Steel – embodied carbon

The CO2 content of structural steel
steel-embodied-carbonTo calculate the environmental impacts of steel manufacturing, the World Steel Association adopts the ‘system expansion’ method of life cycle assessment, which is the preferred approach of the ISO 14040 series of environmental standards. This approach considers all new steel to be part of a single global system of supply and demand. Credits are given for co-products used in the manufacturing process which save energy or emissions, such as process gases being used to generate electricity. An example of the calculation method for the carbon dioxide emissions associated with steel production can be viewed at

Carbon and energy impacts of steel products:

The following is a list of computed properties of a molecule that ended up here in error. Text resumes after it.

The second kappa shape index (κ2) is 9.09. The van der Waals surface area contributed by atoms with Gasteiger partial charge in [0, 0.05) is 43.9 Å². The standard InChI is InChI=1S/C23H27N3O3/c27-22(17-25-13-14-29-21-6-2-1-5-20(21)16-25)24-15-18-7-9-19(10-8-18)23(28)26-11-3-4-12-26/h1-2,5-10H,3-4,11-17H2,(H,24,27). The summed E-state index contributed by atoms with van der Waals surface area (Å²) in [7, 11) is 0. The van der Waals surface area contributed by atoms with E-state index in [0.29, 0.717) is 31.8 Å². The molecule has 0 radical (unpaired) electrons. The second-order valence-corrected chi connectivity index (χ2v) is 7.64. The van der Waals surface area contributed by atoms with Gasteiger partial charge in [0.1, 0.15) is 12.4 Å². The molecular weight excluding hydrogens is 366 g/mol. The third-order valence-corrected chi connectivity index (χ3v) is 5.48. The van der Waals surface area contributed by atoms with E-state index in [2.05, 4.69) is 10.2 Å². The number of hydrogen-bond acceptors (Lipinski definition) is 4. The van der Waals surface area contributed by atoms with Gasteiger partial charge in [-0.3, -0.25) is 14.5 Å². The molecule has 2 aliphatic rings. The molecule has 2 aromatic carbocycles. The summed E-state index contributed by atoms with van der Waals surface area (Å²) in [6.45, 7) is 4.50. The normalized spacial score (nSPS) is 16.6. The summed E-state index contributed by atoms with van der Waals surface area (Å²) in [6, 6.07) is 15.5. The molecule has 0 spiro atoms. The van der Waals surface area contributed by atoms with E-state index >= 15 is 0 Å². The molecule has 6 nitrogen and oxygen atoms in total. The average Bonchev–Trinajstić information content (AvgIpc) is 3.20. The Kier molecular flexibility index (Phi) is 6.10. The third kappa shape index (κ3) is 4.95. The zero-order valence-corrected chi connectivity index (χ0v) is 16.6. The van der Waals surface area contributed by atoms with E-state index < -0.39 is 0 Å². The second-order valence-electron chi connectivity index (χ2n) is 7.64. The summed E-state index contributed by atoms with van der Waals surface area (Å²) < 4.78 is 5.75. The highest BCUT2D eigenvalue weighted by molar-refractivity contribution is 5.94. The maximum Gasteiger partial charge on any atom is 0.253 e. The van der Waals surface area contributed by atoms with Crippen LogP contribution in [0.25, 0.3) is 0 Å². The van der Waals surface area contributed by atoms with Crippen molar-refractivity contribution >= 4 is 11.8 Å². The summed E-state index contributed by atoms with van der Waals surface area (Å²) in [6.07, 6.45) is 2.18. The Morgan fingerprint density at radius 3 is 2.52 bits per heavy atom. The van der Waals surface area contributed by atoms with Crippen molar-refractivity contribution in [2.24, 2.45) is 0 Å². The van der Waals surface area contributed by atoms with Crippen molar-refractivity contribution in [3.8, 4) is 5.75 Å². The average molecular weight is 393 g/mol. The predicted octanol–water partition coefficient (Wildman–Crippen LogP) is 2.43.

It is standard practice to express these figures on a per tonne basis. This may give the impression that steel has higher impacts than other construction products. However, steel has a higher strength-to-weight ratio than most other structural materials meaning that one tonne of steel goes a lot further. As a result, the CO2 emissions associated with any steel building will be lower.

There are other values in circulation for the carbon content of steel. Some are higher and some are lower than the values in the table opposite. Most other values have been derived by less rigorous methods than system expansion. These other methods generally rely on a cradle-to-gate analysis and thus ignore the environmentally beneficial effect of recycling, which only becomes apparent during the full cradle-to-grave life cycle. Inferior cradle-to-gate methods are used for comparison because other material industries cannot provide robust cradle-to-grave data to the level of the steel industry.

Benefits of using steel

Why Steel is Sustainable

Manufactured from the most abundant element on earth, iron, steel can be recycled or reused endlessly without detriment to its properties...

Steel recycling